US regulators will conduct an accelerated review of Roche group Genentech's 'breakthrough' leukaemia drug obinutuzumab.

The US Food and Drug Administration, which awarded the drug 'breakthrough therapy' status back in May, will make a decision on whether to approve obinutuzumab for chronic lymphocytic leukemia (CLL) by December 20 this year, on the back of impressive late-stage clinical data.

The pivotal Phase III CLL11 trial showed that patients taking obinutuzumab plus the chemotherapy demonstrated a statistically significant 86% reduction in the risk of disease worsening or death.

Also, according to the trial, the length of time during which people lived without their disease worsening (median progression-free survival) was more than doubled (23 months versus 10.9 months) when compared to chlorambucil alone. 

The drug, which is also known as GA101, is the first type II anti-CD20 medicine to be glycoengineered, a process by which specific sugar molecules are modified to change the interaction with the body’s immune cells, to help remove cancer cells from the body.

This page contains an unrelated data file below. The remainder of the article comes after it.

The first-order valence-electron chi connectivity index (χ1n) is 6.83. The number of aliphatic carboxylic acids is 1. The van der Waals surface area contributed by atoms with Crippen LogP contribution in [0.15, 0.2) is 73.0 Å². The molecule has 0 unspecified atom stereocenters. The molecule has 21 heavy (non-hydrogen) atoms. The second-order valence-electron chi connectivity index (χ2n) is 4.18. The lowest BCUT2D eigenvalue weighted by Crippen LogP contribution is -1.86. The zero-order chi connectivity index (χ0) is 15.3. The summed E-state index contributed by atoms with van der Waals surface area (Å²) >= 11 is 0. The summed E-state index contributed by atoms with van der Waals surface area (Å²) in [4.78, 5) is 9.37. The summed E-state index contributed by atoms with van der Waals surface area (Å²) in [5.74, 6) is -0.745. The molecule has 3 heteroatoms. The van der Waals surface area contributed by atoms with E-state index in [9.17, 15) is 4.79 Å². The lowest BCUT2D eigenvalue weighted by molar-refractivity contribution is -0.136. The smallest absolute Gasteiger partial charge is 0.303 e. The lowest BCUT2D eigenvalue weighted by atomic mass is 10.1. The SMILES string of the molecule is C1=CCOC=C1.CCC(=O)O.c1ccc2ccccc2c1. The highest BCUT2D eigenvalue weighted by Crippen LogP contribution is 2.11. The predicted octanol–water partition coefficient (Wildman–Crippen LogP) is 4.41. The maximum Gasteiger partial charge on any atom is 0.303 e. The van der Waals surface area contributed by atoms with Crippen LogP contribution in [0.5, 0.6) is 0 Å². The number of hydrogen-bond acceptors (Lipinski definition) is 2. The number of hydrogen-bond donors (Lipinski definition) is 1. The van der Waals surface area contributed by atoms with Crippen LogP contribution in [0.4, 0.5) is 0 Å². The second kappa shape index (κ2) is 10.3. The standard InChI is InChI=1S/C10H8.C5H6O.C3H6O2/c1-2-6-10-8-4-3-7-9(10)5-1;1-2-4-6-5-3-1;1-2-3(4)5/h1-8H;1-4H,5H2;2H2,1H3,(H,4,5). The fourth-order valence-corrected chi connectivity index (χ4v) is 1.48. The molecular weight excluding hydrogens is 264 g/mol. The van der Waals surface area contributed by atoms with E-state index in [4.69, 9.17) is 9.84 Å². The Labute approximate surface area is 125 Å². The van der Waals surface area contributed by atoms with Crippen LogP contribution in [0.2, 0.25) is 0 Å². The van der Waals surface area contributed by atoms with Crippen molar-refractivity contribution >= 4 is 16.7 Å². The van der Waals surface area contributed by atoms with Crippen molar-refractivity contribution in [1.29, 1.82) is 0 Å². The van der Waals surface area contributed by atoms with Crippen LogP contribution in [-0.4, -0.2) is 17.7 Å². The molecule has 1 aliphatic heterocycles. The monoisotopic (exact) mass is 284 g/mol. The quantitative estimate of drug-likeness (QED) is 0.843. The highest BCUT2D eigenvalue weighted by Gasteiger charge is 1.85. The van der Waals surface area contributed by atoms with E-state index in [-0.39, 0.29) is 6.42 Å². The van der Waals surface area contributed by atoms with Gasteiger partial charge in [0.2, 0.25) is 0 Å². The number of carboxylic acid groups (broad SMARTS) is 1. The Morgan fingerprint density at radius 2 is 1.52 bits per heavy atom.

In a double-pronged attack, the drug also binds to CD20 to kill off cancerous cells directly, the firm said.

Obinutuzumab has also been filed with regulators in Europe, and in the US Genentech has opened an Expanded Access Program to give CLL patients access to the drug while regulatory approval is being sought.